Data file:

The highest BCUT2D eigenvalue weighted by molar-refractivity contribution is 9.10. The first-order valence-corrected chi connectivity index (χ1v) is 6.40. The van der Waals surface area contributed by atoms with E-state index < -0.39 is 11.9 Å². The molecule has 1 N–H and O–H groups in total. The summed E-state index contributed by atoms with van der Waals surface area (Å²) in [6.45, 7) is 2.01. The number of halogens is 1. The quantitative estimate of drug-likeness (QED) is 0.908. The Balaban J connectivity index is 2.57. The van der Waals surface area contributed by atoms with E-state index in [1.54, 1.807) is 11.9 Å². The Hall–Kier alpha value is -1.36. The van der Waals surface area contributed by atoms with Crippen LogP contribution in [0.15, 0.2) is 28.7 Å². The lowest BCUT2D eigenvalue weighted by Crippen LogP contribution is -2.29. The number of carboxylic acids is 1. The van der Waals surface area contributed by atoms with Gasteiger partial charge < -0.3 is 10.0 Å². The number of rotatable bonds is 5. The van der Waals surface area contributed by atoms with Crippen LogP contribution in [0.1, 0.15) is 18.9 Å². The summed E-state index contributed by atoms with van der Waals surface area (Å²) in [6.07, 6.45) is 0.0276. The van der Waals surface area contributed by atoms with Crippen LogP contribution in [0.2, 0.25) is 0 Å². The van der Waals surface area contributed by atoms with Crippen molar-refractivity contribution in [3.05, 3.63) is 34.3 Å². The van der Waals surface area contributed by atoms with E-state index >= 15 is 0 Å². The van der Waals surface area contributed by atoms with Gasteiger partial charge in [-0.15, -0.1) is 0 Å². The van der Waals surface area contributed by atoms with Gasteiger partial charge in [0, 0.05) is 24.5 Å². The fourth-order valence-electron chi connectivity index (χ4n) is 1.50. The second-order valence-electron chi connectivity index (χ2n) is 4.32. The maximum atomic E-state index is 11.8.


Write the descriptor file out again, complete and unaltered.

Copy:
The highest BCUT2D eigenvalue weighted by molar-refractivity contribution is 9.10. The first-order valence-corrected chi connectivity index (χ1v) is 6.40. The van der Waals surface area contributed by atoms with E-state index < -0.39 is 11.9 Å². The molecule has 1 N–H and O–H groups in total. The summed E-state index contributed by atoms with van der Waals surface area (Å²) in [6.45, 7) is 2.01. The number of halogens is 1. The quantitative estimate of drug-likeness (QED) is 0.908. The Balaban J connectivity index is 2.57. The van der Waals surface area contributed by atoms with E-state index in [1.54, 1.807) is 11.9 Å². The Hall–Kier alpha value is -1.36. The van der Waals surface area contributed by atoms with Crippen LogP contribution in [0.15, 0.2) is 28.7 Å². The lowest BCUT2D eigenvalue weighted by Crippen LogP contribution is -2.29. The number of carboxylic acids is 1. The van der Waals surface area contributed by atoms with Gasteiger partial charge < -0.3 is 10.0 Å². The number of rotatable bonds is 5. The van der Waals surface area contributed by atoms with Crippen LogP contribution in [0.1, 0.15) is 18.9 Å². The summed E-state index contributed by atoms with van der Waals surface area (Å²) in [6.07, 6.45) is 0.0276. The van der Waals surface area contributed by atoms with Crippen LogP contribution in [0.2, 0.25) is 0 Å². The van der Waals surface area contributed by atoms with Crippen molar-refractivity contribution in [3.05, 3.63) is 34.3 Å². The van der Waals surface area contributed by atoms with E-state index >= 15 is 0 Å². The van der Waals surface area contributed by atoms with Gasteiger partial charge in [-0.15, -0.1) is 0 Å². The van der Waals surface area contributed by atoms with Gasteiger partial charge in [0, 0.05) is 24.5 Å². The fourth-order valence-electron chi connectivity index (χ4n) is 1.50. The second-order valence-electron chi connectivity index (χ2n) is 4.32. The maximum atomic E-state index is 11.8.